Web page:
Also known as phishing, social engineering can take the form of a message or an email assuring benefits to the user and inviting him to click on a link. Verizon’s 2022 Data Breach Investigations Report says that ‘pretexting’ accounted for 27% of Social Engineering breaches, almost all of which are cases of Business Email Compromise (BEC). 2019 witnessed their highest level since the year 2016, says Forbes.

Based on the nature of its target and resultant scale of impact, Social Engineering is categorized as Whale Phishing where the attacker tries to gain access to company data, and Spear Phishing which is targeted at individuals.  Phishing attack statistics tell the full story about the phenomenal increase in this form of malicious intent. (2) says that roughly 15 billion spam emails make their way across the internet every day, which means that spam filters are “working overtime” in an attempt to keep out the threats. 2021 saw 83% of organizations experiencing phishing attacks. The response of users is worth noting – and worrying about. The report says that 30% of phishing emails are opened, with 42% of workers self-reporting having taken a dangerous action after opening the emails. The US Federal Bureau of Investigation says phishing attacks may increase by as much as 400% year-over-year.

Brute force:

Fortinet (3) defines Brute Force attacks as a hacking method that uses multiple trial and error authentication attempts to forcefully crack passwords, login credentials, and encryption keys to gain unauthorized access to individual accounts and organizations’ systems and networks. Of late brute force algorithms are also being deployed, applying computing power to churn out possible usernames and passwords.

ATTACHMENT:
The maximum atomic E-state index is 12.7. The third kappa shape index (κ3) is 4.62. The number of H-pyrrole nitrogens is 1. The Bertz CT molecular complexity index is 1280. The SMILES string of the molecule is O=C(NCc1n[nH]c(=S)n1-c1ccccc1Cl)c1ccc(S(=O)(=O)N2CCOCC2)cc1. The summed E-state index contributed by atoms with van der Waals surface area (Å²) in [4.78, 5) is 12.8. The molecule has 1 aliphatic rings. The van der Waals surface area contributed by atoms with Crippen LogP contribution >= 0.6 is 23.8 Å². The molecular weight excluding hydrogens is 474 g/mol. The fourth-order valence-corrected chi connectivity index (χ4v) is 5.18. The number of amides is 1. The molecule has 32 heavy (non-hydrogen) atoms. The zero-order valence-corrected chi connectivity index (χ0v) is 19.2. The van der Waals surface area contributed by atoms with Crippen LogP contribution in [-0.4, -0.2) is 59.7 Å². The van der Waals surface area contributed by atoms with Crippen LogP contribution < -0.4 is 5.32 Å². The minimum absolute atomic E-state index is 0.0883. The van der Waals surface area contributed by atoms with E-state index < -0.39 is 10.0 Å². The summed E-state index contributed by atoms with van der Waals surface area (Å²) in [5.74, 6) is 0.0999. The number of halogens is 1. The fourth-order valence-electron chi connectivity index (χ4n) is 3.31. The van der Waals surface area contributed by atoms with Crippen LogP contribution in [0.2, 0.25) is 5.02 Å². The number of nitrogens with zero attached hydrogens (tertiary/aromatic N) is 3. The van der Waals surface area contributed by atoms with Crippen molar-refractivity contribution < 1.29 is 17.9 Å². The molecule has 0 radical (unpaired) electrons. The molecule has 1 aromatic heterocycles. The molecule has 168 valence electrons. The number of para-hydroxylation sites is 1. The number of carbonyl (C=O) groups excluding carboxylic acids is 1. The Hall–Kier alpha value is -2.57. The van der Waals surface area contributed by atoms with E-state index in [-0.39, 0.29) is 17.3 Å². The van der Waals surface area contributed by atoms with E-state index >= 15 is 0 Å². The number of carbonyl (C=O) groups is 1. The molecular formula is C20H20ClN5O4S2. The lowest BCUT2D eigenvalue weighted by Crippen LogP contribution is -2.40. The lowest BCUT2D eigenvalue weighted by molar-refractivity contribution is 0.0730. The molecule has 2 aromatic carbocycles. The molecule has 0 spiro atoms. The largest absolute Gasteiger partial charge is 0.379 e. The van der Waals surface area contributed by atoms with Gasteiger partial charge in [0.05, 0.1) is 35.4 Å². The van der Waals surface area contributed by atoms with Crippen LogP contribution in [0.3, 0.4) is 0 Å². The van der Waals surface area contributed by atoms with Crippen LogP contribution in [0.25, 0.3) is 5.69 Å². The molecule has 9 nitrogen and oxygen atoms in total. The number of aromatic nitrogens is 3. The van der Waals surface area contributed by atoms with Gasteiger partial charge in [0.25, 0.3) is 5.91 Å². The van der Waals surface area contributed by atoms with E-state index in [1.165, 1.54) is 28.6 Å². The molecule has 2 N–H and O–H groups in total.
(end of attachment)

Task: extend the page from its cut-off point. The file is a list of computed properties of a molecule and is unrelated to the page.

Brute force attacks are of the following types

  • Simple Brute Force Attacks where the hacker randomly tries to guess the username and password
  • Dictionary Attacks where the hacker uses a time-consuming process of identifying possible words from the lexicon and combining it with special characters in the hope of striking the right combination
  • Hybrid Brute Force Attacks which are a combination of brute force and dictionary attacks
  • Reverse Brute Force Attacks which involve a hacker starting out with a password that has come into his possession through a security breach, and tries to hit upon a user name.
  • Password spraying where the hacker uses a limited set of passwords and tries to apply them to multiple accounts in the hope that matches will be found
  • Credential Stuffing where the hacker has already obtained the username and password to an individual/organization’s account, and now tries to extend it to other accounts, in the hope that the same credentials are in use.

Brute force attacks continue to rise. So far in 2022, the US has witnessed a 32% increase (4) in brute force attacks on Windows Servers with the entire world experiencing an equally alarming 16% increase over the previous year.

Unpatched software: